Python Data Persistence – Program Flow Control

Python Data Persistence – Program Flow Control

In the previous chapter, although we briefly discussed the scripting mode of the Python interpreter, we mostly worked with Python in interactive mode. It is definitely useful in getting acquainted with the features and syntax of Python especially while learning. It doesn’t prove to be useful though if you want to execute a certain set of instructions repeatedly. In case, if you want to automate a certain process, scripting mode is needed. As we saw in the previous chapter, the script is executed from the command prompt as follows (figure 2.1) :

C:\Users\acer>python hello.py
Hello Akshay how are you?

A program is a set of instructions, which is saved as a script and can be executed together as and when needed. A Python program is simply a text file with .py extension and contains one or more Python statements. Statements are executed in the order in which they are written in script.

Statements in a program follow input-process-output patterns sequentially. However, it is useful only in very simplistic problems, where one or more inputs are collected, processed and, the result of the process is displayed. More realistic and real-world problems require appropriate decisions to be taken depending on varying situations. In other words, we definitely want the program to have a ‘decision’ taking ability.

Many a time an entire process, or a part of it, maybe required to be executed repeatedly until a situation arrives or is encountered. In such a case, the default sequential flow of the program is diverted back to one of earlier statements, thereby constituting a ‘loop’.

The decision statements and looping statements are essential parts of any programming language. In this chapter, you will learn to use Python keywords implementing decision control (if, else, and elif) and repetition control (while and for).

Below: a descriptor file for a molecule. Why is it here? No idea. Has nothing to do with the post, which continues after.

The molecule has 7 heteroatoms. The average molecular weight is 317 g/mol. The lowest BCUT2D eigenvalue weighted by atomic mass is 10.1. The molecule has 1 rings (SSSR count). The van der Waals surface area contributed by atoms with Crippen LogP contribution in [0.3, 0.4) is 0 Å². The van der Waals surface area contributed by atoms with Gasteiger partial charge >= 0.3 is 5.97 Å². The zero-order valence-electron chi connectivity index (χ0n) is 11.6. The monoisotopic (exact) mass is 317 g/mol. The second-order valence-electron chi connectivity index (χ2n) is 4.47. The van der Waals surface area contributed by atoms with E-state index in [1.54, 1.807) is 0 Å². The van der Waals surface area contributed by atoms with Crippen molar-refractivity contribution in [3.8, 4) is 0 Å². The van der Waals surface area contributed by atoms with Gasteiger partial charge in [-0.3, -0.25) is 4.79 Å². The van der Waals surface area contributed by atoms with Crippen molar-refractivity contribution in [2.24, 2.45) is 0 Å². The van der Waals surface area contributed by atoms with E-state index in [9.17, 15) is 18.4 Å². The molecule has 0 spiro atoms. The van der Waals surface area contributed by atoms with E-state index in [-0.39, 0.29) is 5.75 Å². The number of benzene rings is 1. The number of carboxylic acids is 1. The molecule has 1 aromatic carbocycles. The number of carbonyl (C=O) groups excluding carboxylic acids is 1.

Both these programming constructs, decision and repetition controls are implemented conditionally i.e. based on whether a certain logical expression evaluates to a Boolean value (True or False). Python uses a set of comparison operators to form a logical expression.
The symbols >, <, >=, and <= carry their conventional meaning. The ‘==’ symbol is defined as ‘is equal to’’ operator that returns True if both operands are equal and False otherwise. The ‘!=’ symbol acts as the opposite. It may be called ‘not equal to5 operator

Example

>>> a = 10
>>> b = 5
>>> a > b
True
>>> a < b
False
>>> a>=b*2
True
>>> a*2<=b*4
True
>>> a/2!=b
False
>>>

Repetition

Python’s keywords to construct conditional statements are more or less similar to those found in other languages such as C/C++, Java, and so on. The same is with the repletion control statements. Python has keywords – while and for – using which a loop can be formed in a program. While their usage is similar to that of other languages, there are certain Python-specific changes.
As mentioned at the beginning of this chapter, by default the statements in a program are executed sequentially. However, instead of going to the next instruction, if the program flow redirected to any of the earlier steps, it results in repetitive execution of part of statements in the script.

If, as shown in figure 2.5, we somehow manage to make the program go back to statement-1 after statement-m (instead of next in line), the result will be a continuous execution of statements 1 to m which won’t stop on its own and it forms a loop called as an infinite loop. Obviously, this situation is never desired. Instead, we should have a mechanism by which repetition is conditional. The while keyword does exactly the same – it constructs a conditional loop.